Tenecteplase cuts interhospital transfer times, may avoid EVT delays
Switching from alteplase to tenecteplase led to reductions in interfacility transfer times, thus enabling earlier endovascular thrombectomy (EVT) in patients who have had a stroke, according to data presented at ISC 2021.
Evidence shows that every 15 minutes of faster EVT equated to better outcomes (ie, independent ambulation, improved functional independence, greater odds of discharge to home, lower in-hospital mortality/hospice discharge). [JAMA 2019;322:252-263] In a meta-analysis of thrombectomy trials, earlier EVT plus medical therapy correlated with reduced disability at 90 days in thrombectomy patients. [JAMA 2016;316:1279-1288]
Tenecteplase has shown noninferiority to alteplase in terms of safety and efficacy for acute ischaemic stroke management, noted Dr Samantha Miller, neurology resident at the University of Texas at Austin, Dell Medical School, Austin, Texas, US.
Administered as a single bolus, tenecteplase offers ease of administration and potentially shorter emergency department workflow times especially for interfacility transfers. Tenecteplase also has a significantly longer half-life and greater fibrin selectivity and is cheaper than alteplase.
Conversely, alteplase is given as a bolus followed by continuous infusion, which requires supervision by a nurse. The infusion must be completed prior to transfer, hence the potential transfer and EVT delays, added Miller.
“In September 2019, [our] 10-hospital network in central Texas switched from alteplase to tenecteplase [as local standard-of-care] for the treatment of ischaemic stroke,” said Miller. “[We are now faced] with the question of whether or not the [transfer time] improvements are attributable to the switch to tenecteplase, or rather a reflection of overall improvement in workflow efficiencies.”
Using a local stroke registry, the team evaluated data of 592 stroke transfer patients treated from September 1, 2017 through December 16, 2020. Of these, 344 were from the preswitch period (P1), while the remaining 248 were from the post-switch period (P2). In P1, 66 were on alteplase, of whom 14 underwent EVT. In P2, 43 received tenecteplase, 18 of whom eventually undergoing EVT. The remainder of the population were not on any lytic. [ISC 2021, abstract 5; Stroke 2021;52:A5]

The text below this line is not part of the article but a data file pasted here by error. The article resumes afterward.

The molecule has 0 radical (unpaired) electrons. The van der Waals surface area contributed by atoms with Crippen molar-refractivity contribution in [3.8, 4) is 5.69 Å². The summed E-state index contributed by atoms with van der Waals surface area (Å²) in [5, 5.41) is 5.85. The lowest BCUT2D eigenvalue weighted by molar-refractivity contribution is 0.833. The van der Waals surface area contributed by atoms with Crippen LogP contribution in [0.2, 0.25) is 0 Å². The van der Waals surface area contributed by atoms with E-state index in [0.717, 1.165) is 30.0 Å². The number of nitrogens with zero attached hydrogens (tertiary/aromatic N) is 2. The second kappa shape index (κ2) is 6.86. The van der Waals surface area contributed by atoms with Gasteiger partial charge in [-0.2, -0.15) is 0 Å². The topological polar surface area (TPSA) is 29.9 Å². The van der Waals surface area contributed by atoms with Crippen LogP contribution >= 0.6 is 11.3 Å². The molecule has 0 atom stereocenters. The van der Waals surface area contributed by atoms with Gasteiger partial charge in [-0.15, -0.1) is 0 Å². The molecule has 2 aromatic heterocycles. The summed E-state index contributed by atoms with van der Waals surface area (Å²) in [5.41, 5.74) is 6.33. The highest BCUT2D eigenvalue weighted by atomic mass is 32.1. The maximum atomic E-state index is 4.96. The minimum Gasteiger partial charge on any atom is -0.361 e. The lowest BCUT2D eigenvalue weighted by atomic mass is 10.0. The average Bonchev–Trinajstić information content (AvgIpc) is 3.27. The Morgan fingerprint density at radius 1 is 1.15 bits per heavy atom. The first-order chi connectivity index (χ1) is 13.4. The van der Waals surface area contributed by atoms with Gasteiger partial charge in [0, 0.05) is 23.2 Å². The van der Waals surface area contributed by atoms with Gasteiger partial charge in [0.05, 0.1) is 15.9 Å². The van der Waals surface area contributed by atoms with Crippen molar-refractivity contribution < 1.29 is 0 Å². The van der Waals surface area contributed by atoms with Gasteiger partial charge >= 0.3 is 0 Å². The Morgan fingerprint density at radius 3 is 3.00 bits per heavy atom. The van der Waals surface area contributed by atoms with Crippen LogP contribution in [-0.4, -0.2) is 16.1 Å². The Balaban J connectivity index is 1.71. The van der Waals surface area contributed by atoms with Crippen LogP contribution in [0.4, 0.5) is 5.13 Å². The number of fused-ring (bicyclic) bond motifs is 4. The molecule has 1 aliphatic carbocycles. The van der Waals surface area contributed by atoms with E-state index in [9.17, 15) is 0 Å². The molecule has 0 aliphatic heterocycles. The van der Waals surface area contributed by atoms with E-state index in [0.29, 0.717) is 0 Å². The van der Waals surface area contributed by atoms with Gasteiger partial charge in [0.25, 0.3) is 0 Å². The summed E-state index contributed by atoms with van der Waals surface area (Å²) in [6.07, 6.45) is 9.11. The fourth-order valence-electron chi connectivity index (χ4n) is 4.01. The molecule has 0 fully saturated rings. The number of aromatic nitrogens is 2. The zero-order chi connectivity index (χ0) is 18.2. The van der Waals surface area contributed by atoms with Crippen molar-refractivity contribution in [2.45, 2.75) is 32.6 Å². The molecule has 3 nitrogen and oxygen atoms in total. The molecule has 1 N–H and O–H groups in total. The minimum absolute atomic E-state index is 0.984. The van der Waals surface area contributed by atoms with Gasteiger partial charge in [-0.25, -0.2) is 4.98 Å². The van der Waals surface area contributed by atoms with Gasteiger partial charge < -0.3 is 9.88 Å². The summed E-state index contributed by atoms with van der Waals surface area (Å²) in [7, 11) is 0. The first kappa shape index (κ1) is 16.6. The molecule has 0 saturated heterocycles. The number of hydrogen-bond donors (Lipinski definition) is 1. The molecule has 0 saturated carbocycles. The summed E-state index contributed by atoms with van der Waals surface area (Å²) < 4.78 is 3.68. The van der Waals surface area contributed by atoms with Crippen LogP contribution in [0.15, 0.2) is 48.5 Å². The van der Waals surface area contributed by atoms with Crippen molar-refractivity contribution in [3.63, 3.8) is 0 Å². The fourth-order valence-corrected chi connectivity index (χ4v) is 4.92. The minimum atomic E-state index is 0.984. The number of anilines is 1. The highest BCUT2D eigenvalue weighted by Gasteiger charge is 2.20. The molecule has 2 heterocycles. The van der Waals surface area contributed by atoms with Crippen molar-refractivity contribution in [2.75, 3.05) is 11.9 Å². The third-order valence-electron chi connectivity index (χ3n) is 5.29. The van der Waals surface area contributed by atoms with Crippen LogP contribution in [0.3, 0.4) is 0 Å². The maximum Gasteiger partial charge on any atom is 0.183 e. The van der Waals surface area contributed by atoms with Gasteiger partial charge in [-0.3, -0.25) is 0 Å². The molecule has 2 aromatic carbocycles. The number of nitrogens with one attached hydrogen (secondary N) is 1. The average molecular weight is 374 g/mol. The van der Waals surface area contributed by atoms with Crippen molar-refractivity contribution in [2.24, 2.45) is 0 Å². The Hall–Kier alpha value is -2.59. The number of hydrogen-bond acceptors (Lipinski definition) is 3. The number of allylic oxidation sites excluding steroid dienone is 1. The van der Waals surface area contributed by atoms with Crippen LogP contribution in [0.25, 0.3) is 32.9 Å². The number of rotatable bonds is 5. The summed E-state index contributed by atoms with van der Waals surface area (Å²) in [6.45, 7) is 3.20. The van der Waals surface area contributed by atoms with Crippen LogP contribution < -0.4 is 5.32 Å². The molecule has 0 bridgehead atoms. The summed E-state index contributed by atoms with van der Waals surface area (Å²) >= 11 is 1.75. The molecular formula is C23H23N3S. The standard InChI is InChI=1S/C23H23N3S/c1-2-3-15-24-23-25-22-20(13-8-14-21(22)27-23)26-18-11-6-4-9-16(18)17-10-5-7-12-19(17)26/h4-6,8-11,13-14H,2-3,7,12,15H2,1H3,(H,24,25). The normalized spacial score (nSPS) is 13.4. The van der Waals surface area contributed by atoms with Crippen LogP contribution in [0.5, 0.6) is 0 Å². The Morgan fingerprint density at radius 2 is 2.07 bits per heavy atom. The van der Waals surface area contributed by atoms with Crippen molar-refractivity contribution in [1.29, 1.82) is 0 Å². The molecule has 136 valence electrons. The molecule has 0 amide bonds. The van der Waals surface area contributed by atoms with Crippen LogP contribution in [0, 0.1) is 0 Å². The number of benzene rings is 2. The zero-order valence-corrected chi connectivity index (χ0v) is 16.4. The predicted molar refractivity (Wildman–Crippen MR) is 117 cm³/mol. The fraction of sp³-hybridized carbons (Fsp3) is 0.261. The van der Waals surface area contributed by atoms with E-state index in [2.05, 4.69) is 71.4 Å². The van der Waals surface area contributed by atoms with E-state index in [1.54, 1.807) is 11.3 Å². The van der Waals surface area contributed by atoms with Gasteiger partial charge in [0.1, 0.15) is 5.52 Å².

The percentage of patients with a door-in-door-out (DIDO) time of ≤90 minutes was significantly greater in the tenecteplase vs the alteplase arm (37 percent vs 15 percent; p=0.0159), as well as among those on either lytic who eventually had EVT (67 percent vs 14 percent; p=0.0092).
DIDO time was shorter with tenecteplase vs alteplase (median, 113 vs 136 minutes; p=0.0497), more so among those on either lytic who had EVT (median, 83 vs 108 minutes; p=0.029). With almost half an hour of transfer time saved with tenecteplase, EVT may be facilitated early, Miller pointed out.
Furthermore, among those who had EVT, door-in-to-arterial-puncture* (DITAP) time was significantly shorter by >45 minutes with tenecteplase vs alteplase (median, 134 vs 180 minutes; p=0.015).
“[The reductions in DIDO and DITAP times] were not observed in patients not receiving a thrombolytic at the transferring hospital … [Our findings demonstrate that] switching to tenecteplase as a standard ischaemic stroke treatment reduced interfacility transfer time and time to thrombectomy,” said Miller. “This [effect] was not attributable to overall improvements in workflow.”